Here's another G2 review from a user from an employee perks software company that uses the card method.
"We do $50 per month per person, and I always end up with about $6 left, and I can never find anything to buy for those prices."
When people have a set limit on their cards, it can be challenging to find a vendor to purchase something to make the most of their last few dollars. This is frustrating for your people if the vendor you select uses the use-it or lose-it model for funds. Every month your people will see the few dollars left in their account that they can't access, making the loss of their funds more prevalent than the gain.
Here's another G2 review from a user on this topic:
"I wish there was an app so that when I am in a restaurant and I wonder "Is this place on my card?" I can check quickly instead of having to type my login info into the mobile site every time and then find the catalog and search for the restaurant. This process takes more than a couple minutes and usually, I don't have enough time before I order."
Not only do cards have limiting options for your people to spend, but it can also take a lot of time even to surface the vendors (in the case above, mealtime away from family).
If you'd like an in-depth review of debit-card perks, we cover them in more detail here.
Mistake #4: Using business expense software for personal expenses
Software such as Expensify and Concur are business expense platforms, and they do what they're designed to do beautifully.
A business expense is when a business pays employees to fly into office headquarters or pays for an employee to take a customer to lunch. There is software designed around streamlining this experience.
However, a personal expense is a perk or benefit expense that people receive that benefits them directly, not the company. Examples of this would be reimbursements for gym memberships, childcare subsidies, or experience stipends.
There are other significant differences between these two types of expenses which include:
- Business expenses are always untaxed, but personal expenses can be taxable or nontaxable. Business expense software doesn't account for this.
- Expense software is usually more expensive per employee per month than employee stipend software and charges for each individual expense submitted.
- The user experience for expense software does not account for stipends. They don't have the functionality to show balances, categories of spending covered, time frames for spending, or automated
Beyond the reasons above, we strongly urge against setting up employee stipends in an Expensify or Concur because employees see expense platforms as money that is a business expense and is "owed to them." The cognitive confusion created by using the same platform will detract from the generous benefit you're offering and lead to what Laszlo Bock refers to as "entitlement" issues.
Mistake #5: Using one-off point solutions that can only manage one type of stipend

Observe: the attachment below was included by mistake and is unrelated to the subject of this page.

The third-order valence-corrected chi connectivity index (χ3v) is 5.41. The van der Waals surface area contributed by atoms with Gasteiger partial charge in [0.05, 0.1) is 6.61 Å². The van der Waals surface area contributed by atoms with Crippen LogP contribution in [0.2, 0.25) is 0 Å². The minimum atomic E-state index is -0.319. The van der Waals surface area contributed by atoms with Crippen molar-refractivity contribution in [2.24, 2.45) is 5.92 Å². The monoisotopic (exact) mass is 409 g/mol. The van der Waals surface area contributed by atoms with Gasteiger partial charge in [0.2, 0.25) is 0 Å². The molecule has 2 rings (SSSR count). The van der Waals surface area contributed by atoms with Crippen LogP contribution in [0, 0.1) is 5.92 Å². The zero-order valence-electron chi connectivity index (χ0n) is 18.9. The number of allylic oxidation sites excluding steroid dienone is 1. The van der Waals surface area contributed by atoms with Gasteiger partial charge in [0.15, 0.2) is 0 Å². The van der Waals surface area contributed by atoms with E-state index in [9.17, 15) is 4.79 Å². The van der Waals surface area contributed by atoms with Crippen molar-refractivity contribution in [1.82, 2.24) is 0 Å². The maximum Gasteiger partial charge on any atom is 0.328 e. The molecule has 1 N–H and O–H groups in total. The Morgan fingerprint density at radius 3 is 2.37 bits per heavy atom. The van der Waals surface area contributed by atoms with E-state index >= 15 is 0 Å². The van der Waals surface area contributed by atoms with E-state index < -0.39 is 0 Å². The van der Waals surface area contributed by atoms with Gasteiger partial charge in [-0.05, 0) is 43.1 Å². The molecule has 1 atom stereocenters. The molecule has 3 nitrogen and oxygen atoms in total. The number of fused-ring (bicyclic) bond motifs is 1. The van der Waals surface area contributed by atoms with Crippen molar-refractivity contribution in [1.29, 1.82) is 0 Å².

In the recent few years, there've been several point-solutions that only manage one type of stipend out of a list of many potential stipend categories that both employers and employees would want: health & wellbeing, learning and development, equipment stipends, experience stipends, or travel stipends.
These can be excellent solutions if you know you only want one stipend forever, but the problem is that it's tough to see into the future, and point-solution vendors prevent the further expansion of your stipend program.
At Compt, we've found that most companies that start with one type of stipend inevitably end up adding another stipend or additional spending categories to a comprehensive, all-encompassing one that they already offer.
If you want to future-proof your program, keeping potential expansion in mind is essential when comparing perk approaches and vendors.
Mistake #6: Managing them manually
If you think managing your current perks program is a lot of work, you'll be shocked to see just how much more administrative work it can add when managing perk stipends manually.
The reason being, when you're managing them without software, you need a way to keep track of a lot of little details: every individual's spend, balances, receipts (for tax purposes), and you'll likely spend more time managing employees' questions on balances, reimbursement timeframes, and what qualifies than you would with software.
You'll also have to set up reminder emails or Slack notifications to promote awareness for your program benefits; otherwise, it will be another program that people won't use.
Using stipend software to help you streamline your work will prevent you from managing questions daily around balance, what qualifies, when reimbursements will happen, taxes. It will also take the burden of sending personalized reminders to employees to keep benefits top-of-mind from your shoulders to theirs.
Compt is the #1 employee stipends platform that gives your people the freedom to choose the lifestyle perks that are best for them and their always evolving needs, even when remote. Interested in learning how Compt might benefit your company? Consult with our team or request a demo.